Are CBCT scans needed for dental implants?
What is a CBCT scan and what does it do?
Written by NoFrills Dental
This dental article has been curated by the clinical team @ NoFrills Dental 🙂
November 6, 2021
Dental radiography is a vital part of imaging and radiology. Cone Beam Computerized Tomography (CBCT) scans are used widely in dentistry to assess the three-dimensional structure of jaw bones.
CBCT involves a cone shaped X-ray beam rotating around the patient. The data captured are used to record a three-dimensional (3D) image of the patient’s teeth, mouth, jaws, neck region and sometimes the ears, nose and throat (ENT) region. The 3D nature of these images serves as a huge advantage to many clinicians. This ability to view vital tooth and bone structures from ‘different angles’ helps to accurately evaluate the architecture and dimensions of the bone, contour and density and its surrounding anatomical structures.
Your dentist or radiologist will advise you to stay seated on a chair during the procedure. They will position you so that the area of interest (i.e.: your oral cavity) is centered on the x-ray beam. You will be asked to remain very still while the x-ray source and detector move around your head and neck region. This takes anywhere between 20-40 seconds, depending on the size of the area of focus. The whole procedure is not painful, and you will be able to return to your normal activities once the scan is complete.
During your first consultation with your dentist or oral surgeon, you will be able to communicate your concerns, wishes and what you plan to get out of the placement of a dental implant.
They will then proceed to carry out a full examination to understand your needs. This encompasses the following:
- Your Medical and Dental History,
- A full dental examination of your mouth to check for gum disease, tooth decay, oral hygiene habits and bone levels,
- A CT scan of the bone area where the implant is being considered.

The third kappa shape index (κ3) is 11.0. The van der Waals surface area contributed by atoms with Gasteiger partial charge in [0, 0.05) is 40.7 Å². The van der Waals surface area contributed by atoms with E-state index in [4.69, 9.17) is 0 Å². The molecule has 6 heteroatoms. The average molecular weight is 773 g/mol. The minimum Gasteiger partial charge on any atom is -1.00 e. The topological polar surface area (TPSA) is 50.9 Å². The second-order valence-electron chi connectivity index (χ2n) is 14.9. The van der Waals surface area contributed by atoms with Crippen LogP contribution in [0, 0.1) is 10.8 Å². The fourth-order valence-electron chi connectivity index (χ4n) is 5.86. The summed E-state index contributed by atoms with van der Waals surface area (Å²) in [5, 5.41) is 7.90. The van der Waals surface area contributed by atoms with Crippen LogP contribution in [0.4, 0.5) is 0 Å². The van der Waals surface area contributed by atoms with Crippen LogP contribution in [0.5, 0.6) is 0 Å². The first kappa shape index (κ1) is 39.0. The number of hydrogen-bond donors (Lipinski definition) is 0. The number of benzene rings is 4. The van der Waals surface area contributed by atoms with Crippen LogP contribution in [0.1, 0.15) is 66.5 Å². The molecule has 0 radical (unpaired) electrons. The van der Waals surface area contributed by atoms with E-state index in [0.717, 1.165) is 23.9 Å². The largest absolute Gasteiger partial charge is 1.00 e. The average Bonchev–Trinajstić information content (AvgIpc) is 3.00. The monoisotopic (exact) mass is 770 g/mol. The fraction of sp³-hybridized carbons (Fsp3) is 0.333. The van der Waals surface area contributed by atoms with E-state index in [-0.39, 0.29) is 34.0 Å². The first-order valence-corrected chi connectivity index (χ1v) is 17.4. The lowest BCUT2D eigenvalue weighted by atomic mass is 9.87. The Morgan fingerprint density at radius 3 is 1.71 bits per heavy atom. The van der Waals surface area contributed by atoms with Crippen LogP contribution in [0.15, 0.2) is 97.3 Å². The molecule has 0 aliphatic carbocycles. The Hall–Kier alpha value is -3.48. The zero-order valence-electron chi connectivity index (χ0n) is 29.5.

Dental imaging in the form of CT scans and dental X-rays allows implantologists to have a clear, visible picture of your bone and surrounding oral structures. The CT scans will be able to show the presence of infected areas, cysts, and/or abnormal conditions in your mouth that may hinder or change the treatment plan.
CT scans will also allow dental surgeons to assess the height, width, depth of your bone as well as the proximity of the implant to vital nerves and structures in your mouth.
They will use all this information to present their recommendations and all the possible treatment options available to you. Costs, duration of treatment, and other alternatives will also be covered so that you can make an informed decision on whether you would wish to proceed.
Differences between dental CBCT scans and X-rays
Dental CBCT scans are a quick and non-invasive way of diagnosing and helping many clinicians evaluate the suitability of placing a dental implant for a patient. These scans provide highly specific 3D information rather than two-dimensional images produced by conventional dental X-rays.
A disadvantage of CBCT scans are its radiation doses. Dental CBCTs typically deliver more radiation than conventional dental X-rays. However, the benefits of a clearer image and more precise treatment planning outweigh the risks involved.
Are CBCT scans safe?
CBCT scans are safe to use and there is no absolute evidence that they lead to increased rates of cancer. Your dentist or implantologist will only request a CBCT scan to be done if deemed clinically necessary.
There has also been anxiety amongst pregnant women about dental imaging during pregnancy. The amount of radiation used in a dental X-ray or CBCT is very low, and according to the American Dental Association and the American Pregnancy Association, it is not enough to cause harm to a pregnant woman or her baby. The use of an apron with a lead shield and/or thyroid shield whilst taking the scan can reduce the dose to the foetus even further.
CBCT scans are an essential diagnostic imaging tool used by many dentists and implantologists. They have revolutionized implant dentistry, are able to image bone and soft tissue at the same time, and most importantly, provide more information than a dental x-ray, allowing for more precise treatment planning. CBCT scans are extremely safe for patient use and should you have any issues regarding the radiation dosages or treatment stages, do not hesitate to approach your dentist or implantologist! They will be the best people to address all your queries.
- What should I expect from my first consultation for dental implants? DoctorxDentist. https://www.doctorxdentist.com/questions/what-should-i-expect-from-my-first-consultation-for-dental-implants. Accessed November 1, 2021.
- Why Are CT Scans Necessary? – Marylebone Implant Centre. Marylebone Implant Centre. https://maryleboneimplantcentre.co.uk/dental-implants/why-are-ct-scans-necessary/. Accessed November 1, 2021.
- Dental Cone Beam CT. Radiologyinfo.org. https://www.radiologyinfo.org/en/info/dentalconect. Accessed November 1, 2021.
- The role of CBCT in implant dentistry: uses, benefits and limitations. Br Dent J. 2020;228(7):560-561. doi:10.1038/s41415-020-1522-x
- Dental Cone-beam Computed Tomography | FDA. U.S. Food and Drug Administration. https://www.fda.gov/radiation-emitting-products/medical-x-ray-imaging/dental-cone-beam-computed-tomography. Published 2020. Accessed November 1, 2021.
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